ALBUM OF THE DAY
Stuck, “Content That Makes You Feel Good”
By Alex Heigl · August 12, 2021 Merch for this release:
Cassette

Good post-punk should keep you on your toes, combining the unease of losing your balance on a tipped chair with the momentum of a packed dance floor. (Also, great bass tone.) It’s a tall order nearly 50 years into the subgenre’s lifespan, but Stuck—and their great bass tone—are up to it.

Content That Makes You Feel Good, the newest EP from the Chicago-based band and first on Brooklyn’s Exploding in Sound, finds them returning to their hometown’s Jamdek Studios, with guitarist/vocalist Greg Obis handling engineering and mixing in-house this time around. While it’s barely been 18 months since their last release, Change Is Bad, the band belies both that title and their own name on Content by sharpening the edges of their sound and expanding their lyrical center outward.

Change is Bad tracks like “Plank II” and “Wrong Question” nodded broadly at societal and systemic ills, but Content stays focused on those targets for its entirety, calling for action with the pointed titles and lyrics of “Serf the Web,” “City of Police,” and “Playpen of Dissent.” That conceit isn’t the only refinement of their already tightly-wound sound, though: Obis has backed away from wholly in-the-red vocals for a more measured, almost-drawl that’s at times not dissimilar to Nick Cave’s. This welcome wrinkle keeps the sincerity of the EP’s subject matter at something of a remove, balancing its earnestness with a shot of vinegar.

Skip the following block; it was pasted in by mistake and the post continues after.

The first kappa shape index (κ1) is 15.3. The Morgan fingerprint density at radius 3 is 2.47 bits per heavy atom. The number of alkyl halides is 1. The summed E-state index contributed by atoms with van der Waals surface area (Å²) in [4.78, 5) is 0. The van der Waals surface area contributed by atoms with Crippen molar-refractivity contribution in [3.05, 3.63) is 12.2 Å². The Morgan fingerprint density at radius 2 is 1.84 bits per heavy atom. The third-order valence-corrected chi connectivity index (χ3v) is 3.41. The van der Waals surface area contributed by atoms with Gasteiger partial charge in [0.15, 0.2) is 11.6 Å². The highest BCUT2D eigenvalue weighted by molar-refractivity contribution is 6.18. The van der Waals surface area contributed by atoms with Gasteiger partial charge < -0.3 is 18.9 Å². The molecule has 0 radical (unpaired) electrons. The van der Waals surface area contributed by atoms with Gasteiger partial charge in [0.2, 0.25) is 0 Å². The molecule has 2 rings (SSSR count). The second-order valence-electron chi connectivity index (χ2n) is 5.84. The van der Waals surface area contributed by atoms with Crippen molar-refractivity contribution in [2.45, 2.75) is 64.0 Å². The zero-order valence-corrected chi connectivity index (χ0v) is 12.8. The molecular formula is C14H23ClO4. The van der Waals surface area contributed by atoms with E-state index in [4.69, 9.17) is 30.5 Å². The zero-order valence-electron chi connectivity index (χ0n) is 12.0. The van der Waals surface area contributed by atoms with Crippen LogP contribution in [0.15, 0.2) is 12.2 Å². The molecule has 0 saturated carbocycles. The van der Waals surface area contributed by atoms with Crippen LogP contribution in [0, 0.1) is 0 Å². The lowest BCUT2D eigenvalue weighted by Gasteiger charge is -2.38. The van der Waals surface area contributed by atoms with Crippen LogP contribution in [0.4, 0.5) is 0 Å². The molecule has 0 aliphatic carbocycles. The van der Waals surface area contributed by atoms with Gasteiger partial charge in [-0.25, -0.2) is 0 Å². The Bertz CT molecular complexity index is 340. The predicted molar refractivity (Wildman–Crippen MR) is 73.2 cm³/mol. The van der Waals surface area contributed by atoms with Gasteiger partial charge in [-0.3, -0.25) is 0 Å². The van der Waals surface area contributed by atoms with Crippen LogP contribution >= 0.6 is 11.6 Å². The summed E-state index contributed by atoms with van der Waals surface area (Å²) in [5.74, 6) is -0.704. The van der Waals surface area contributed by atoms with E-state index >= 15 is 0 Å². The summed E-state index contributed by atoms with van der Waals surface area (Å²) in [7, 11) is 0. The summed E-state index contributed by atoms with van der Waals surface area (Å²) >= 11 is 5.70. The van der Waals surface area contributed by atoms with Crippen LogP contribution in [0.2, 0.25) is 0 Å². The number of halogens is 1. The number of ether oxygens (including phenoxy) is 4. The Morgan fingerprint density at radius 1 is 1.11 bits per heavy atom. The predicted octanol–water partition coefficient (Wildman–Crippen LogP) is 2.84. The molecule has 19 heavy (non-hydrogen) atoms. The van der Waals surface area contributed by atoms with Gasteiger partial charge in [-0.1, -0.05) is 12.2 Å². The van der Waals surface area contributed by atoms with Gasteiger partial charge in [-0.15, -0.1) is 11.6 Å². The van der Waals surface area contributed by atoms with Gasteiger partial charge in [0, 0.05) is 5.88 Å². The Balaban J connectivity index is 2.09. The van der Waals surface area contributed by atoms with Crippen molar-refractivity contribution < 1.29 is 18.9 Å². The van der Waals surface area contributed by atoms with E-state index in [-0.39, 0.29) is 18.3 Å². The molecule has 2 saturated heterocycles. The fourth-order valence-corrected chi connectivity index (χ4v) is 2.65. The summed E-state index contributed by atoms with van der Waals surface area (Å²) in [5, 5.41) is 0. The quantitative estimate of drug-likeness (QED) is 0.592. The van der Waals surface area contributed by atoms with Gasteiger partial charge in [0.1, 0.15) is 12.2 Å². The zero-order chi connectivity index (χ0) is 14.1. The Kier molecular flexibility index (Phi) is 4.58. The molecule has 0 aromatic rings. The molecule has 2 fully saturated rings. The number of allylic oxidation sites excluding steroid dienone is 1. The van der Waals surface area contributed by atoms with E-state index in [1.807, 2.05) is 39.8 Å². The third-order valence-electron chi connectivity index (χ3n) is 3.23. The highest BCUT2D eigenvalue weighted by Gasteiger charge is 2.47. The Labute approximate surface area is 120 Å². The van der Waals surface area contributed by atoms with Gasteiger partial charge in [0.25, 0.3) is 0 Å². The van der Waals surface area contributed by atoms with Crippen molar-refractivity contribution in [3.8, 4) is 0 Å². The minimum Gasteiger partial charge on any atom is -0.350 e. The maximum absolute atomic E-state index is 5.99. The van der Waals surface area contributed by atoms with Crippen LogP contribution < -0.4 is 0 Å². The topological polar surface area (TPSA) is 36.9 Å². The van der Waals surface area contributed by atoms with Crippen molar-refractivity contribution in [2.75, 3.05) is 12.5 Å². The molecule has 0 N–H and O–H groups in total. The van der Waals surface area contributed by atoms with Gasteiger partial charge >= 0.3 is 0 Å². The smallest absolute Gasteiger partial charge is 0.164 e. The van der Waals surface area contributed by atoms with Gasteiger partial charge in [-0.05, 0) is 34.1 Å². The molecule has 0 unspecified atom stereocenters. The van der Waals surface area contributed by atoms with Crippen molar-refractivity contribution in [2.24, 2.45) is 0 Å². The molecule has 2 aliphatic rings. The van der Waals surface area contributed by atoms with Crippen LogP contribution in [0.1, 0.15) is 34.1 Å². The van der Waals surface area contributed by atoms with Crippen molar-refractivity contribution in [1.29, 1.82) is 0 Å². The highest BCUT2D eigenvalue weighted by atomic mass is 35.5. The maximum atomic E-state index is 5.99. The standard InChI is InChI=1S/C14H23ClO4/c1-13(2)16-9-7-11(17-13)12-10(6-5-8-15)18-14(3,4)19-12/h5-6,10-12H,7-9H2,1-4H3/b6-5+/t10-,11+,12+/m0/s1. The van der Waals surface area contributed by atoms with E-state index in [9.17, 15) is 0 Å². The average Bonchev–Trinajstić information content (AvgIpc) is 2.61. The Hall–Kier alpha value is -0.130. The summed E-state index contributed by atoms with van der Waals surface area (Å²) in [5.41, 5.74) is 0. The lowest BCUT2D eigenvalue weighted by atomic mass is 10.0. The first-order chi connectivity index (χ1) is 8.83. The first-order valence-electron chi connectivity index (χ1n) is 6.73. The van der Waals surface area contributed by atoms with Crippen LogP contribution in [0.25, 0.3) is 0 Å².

But what is even the most conceptually sound post-punk without lockstep guitars or the aforementioned bass tone? Bassist David Algrim’s tone has moved closer to Chicago forebears Shellac’s razor-Slinky sound on Content, but not at the expense of their jagged, precision-targeted guitar skronk, which still arrives at the welcome juncture of AmRep-style noise and Wire/Gang of Four geometry. (Obis and Donny Walsh’s guitars are panned consistently throughout, which helps distinguish them as they careen around.) Keyboards have also started appearing in the nooks and crannies of the songs as well, and Obis wisely uses subtle, lo-fi tones rather than, say, speaker-rattling Moog drops.

Content’s greatest strength, though, is its sense of contrasting space. Songs contract and expand like lungs, hurtling towards abrupt drops, with tightly-picked patterns giving way to airy chords. Closer “Playpen of Dissent” drones to a claustrophobic, thickly-textured finish, underlining the dread its optimistic-on-paper closing lines—”I have to talk to my neighbors/ I have to talk to my coworkers”—might entail after a year and change indoors.

The EP’s promo materials gamely acknowledge the challenge of keeping things fresh, but Obis and co. needn’t worry. By simultaneously tightening the contours of their sound and stretching out, Stuck at this point is anything but.

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